A new gene variant, KL-VS, appears to account for up to 3% of variation in IQ score; this would be a radical discovery given that past gene screens have only found variants accounting for as much as 0.5% variation in IQ. This is an interesting discovery that needs to be put into context; this article does a relatively good job of cautioning the reader from jumping to wild conclusions, but not a perfect job. If you are interested in getting a bit more background on this issue, Carl Zimmer provided a nice overview of “The Search for Intelligence” in Scientific American a few years back (Zimmer 2008a).
What’s always really tough for the public to understand with these kinds of findings is how likely they are to occur due to random chance. As this article correctly states about single-gene discoveries, “flukey correlations between one of them and some human trait are common”. A sample size of 718 sounds good, but the problem is that these studies are screening thousands (if not millions) of candidate genes for correlations with traits, so the chance of one of them appearing to cause variation in traits has to be assessed relative to the sample size used.
As the article points out, to really make a case for this KL-VS allele as an intelligence booster, one needs to show the mechanism by which it boosts intelligence. The studies in mice are a nice first step in this direction.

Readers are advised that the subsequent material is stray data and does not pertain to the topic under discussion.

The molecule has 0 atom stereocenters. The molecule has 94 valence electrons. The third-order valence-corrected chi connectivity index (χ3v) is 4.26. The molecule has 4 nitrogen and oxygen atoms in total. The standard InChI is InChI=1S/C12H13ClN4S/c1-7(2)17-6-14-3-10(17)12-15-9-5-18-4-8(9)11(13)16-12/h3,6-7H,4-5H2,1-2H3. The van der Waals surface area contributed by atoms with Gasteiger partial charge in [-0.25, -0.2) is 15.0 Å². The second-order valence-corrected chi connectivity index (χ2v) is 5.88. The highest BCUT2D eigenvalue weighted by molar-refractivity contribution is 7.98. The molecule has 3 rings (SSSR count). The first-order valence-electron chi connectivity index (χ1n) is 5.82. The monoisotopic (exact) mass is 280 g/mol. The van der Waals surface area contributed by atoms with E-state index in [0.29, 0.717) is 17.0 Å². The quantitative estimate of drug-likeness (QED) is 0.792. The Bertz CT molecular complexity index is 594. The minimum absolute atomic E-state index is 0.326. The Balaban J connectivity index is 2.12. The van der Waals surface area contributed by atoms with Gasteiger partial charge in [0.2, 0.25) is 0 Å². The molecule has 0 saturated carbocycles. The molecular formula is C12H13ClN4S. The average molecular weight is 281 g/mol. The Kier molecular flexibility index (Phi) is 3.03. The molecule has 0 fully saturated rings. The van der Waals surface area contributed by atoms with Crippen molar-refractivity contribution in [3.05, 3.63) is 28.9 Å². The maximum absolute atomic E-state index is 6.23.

And for those who might be reading this randomly off a web search, I will provide my usual two reminders on the issue of single-gene discoveries about intelligence:
- Even if a gene shows significant impact on a particular trait across the population, it is very hard to translate what that means for a particular person who has or does not have a copy of that gene. Genes interact significantly with other genes; for this reason it would be pretty difficult to compare two people’s “innate IQ score potential” based on the fact that one person possesses KL-VS and another does not.
- Searching for the “genetic basis of intelligence” usually means searching for the “genetic basis of scores on the IQ test”, a shorthand that can really mislead. As any evolutionary biologist can tell you, a trait is only as good as the environment it finds itself in, and the IQ test is only one environment by which to judge intelligence. There are plenty of adaptively-significant forms of intelligence that are not captured by the IQ test, and there is plenty of reason to think that human social groups require multiple forms of intelligence in order to function.